Colombia (OpenDemocracy) – The outcome of the referendum on the peace agreement in Colombia was as surprising as Brexit. Why do people around the world vote against choices that obviously make sense? On February 6th, the National Liberation Army (ELN), Colombia’s…
Despite the deal reached between the Colombian government and the Marxist FARC guerrilla to lay down arms, there is a new cause of concern: what the several other criminal groups that operate in the country will do faced with such a power vacuum.
The famous rebel group has been responsible for a large number of killing, attacks, kidnappings, displacements, and other crimes in Colombia for the past five decades. But even if FARC surrenders, there is no shortage of armed groups that could continue this kind of violence.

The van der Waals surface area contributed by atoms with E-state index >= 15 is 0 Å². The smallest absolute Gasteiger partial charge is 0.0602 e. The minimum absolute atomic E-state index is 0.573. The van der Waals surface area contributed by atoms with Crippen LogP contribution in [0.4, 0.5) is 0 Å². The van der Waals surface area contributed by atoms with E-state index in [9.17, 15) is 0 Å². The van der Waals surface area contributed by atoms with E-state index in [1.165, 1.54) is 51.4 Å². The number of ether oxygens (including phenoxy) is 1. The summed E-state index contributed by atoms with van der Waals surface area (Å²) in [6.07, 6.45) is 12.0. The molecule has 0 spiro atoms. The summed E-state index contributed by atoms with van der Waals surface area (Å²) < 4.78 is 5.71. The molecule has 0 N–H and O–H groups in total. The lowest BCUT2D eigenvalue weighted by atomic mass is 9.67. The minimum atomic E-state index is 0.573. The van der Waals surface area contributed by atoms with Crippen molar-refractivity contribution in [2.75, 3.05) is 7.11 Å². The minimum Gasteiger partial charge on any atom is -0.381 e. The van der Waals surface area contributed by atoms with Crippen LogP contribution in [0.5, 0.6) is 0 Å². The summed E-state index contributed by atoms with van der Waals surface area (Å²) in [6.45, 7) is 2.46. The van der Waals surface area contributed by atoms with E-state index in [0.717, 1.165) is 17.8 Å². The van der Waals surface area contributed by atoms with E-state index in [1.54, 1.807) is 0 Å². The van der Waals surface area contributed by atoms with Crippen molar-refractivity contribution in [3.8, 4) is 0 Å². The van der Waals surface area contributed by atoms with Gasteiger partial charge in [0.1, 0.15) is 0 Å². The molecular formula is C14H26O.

In Colombia there are four prominent criminal organizations besides FARC that fight over the control of territories. Most, if not all of them, finance their activities through drug trafficking, and they all have a clear political ideology.
Officials Say a Kidnapping Would Violate International Humanitarian Law
Though there is no confirmation that the National Liberation Army (ELN) has kidnapped Spanish journalist Salud Hernández, Human Rights Watch (HRW) issued a warning recently saying that if they did, it would be a violation of international humanitarian law.
The ELN said it will consult with its various fronts to see if they do or do not have the reporter, and will issue a response in the coming days.
“Should it be confirmed that it was a kidnapping by ELN, it would not only be a crime under Colombian law, but also a violation of international humanitarian rights,” José Miguel Vivanco, Executive Director for HRW América, said.